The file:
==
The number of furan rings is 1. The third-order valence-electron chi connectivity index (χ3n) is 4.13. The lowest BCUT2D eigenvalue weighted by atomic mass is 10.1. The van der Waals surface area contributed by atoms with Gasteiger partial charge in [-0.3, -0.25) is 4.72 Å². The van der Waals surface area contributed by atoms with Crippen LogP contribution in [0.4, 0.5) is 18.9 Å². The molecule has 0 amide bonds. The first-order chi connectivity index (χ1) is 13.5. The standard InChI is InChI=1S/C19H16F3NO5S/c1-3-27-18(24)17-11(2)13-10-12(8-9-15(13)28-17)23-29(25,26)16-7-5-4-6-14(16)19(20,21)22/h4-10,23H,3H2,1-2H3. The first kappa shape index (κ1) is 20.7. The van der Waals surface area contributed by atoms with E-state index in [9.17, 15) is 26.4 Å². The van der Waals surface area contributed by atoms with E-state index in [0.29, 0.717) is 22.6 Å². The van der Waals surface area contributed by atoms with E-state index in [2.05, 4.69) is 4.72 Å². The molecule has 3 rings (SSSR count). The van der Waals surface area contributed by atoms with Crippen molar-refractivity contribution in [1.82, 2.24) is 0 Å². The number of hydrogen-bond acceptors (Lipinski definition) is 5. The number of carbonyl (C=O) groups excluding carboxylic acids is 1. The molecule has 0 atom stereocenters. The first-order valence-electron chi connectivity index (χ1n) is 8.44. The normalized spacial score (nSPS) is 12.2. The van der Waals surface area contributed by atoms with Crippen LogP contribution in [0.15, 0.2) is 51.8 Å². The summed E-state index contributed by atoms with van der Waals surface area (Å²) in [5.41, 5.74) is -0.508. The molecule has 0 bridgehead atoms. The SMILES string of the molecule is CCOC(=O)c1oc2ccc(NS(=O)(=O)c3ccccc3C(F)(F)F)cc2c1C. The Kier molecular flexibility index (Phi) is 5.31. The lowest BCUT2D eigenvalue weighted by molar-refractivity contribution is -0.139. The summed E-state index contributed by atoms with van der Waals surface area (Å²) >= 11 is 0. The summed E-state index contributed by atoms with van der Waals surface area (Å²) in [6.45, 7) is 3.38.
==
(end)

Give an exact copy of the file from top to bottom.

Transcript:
The number of furan rings is 1. The third-order valence-electron chi connectivity index (χ3n) is 4.13. The lowest BCUT2D eigenvalue weighted by atomic mass is 10.1. The van der Waals surface area contributed by atoms with Gasteiger partial charge in [-0.3, -0.25) is 4.72 Å². The van der Waals surface area contributed by atoms with Crippen LogP contribution in [0.4, 0.5) is 18.9 Å². The molecule has 0 amide bonds. The first-order chi connectivity index (χ1) is 13.5. The standard InChI is InChI=1S/C19H16F3NO5S/c1-3-27-18(24)17-11(2)13-10-12(8-9-15(13)28-17)23-29(25,26)16-7-5-4-6-14(16)19(20,21)22/h4-10,23H,3H2,1-2H3. The first kappa shape index (κ1) is 20.7. The van der Waals surface area contributed by atoms with E-state index in [9.17, 15) is 26.4 Å². The van der Waals surface area contributed by atoms with E-state index in [0.29, 0.717) is 22.6 Å². The van der Waals surface area contributed by atoms with E-state index in [2.05, 4.69) is 4.72 Å². The molecule has 3 rings (SSSR count). The van der Waals surface area contributed by atoms with Crippen molar-refractivity contribution in [1.82, 2.24) is 0 Å². The number of hydrogen-bond acceptors (Lipinski definition) is 5. The number of carbonyl (C=O) groups excluding carboxylic acids is 1. The molecule has 0 atom stereocenters. The first-order valence-electron chi connectivity index (χ1n) is 8.44. The normalized spacial score (nSPS) is 12.2. The van der Waals surface area contributed by atoms with Crippen LogP contribution in [0.15, 0.2) is 51.8 Å². The summed E-state index contributed by atoms with van der Waals surface area (Å²) in [5.41, 5.74) is -0.508. The molecule has 0 bridgehead atoms. The SMILES string of the molecule is CCOC(=O)c1oc2ccc(NS(=O)(=O)c3ccccc3C(F)(F)F)cc2c1C. The Kier molecular flexibility index (Phi) is 5.31. The lowest BCUT2D eigenvalue weighted by molar-refractivity contribution is -0.139. The summed E-state index contributed by atoms with van der Waals surface area (Å²) >= 11 is 0. The summed E-state index contributed by atoms with van der Waals surface area (Å²) in [6.45, 7) is 3.38.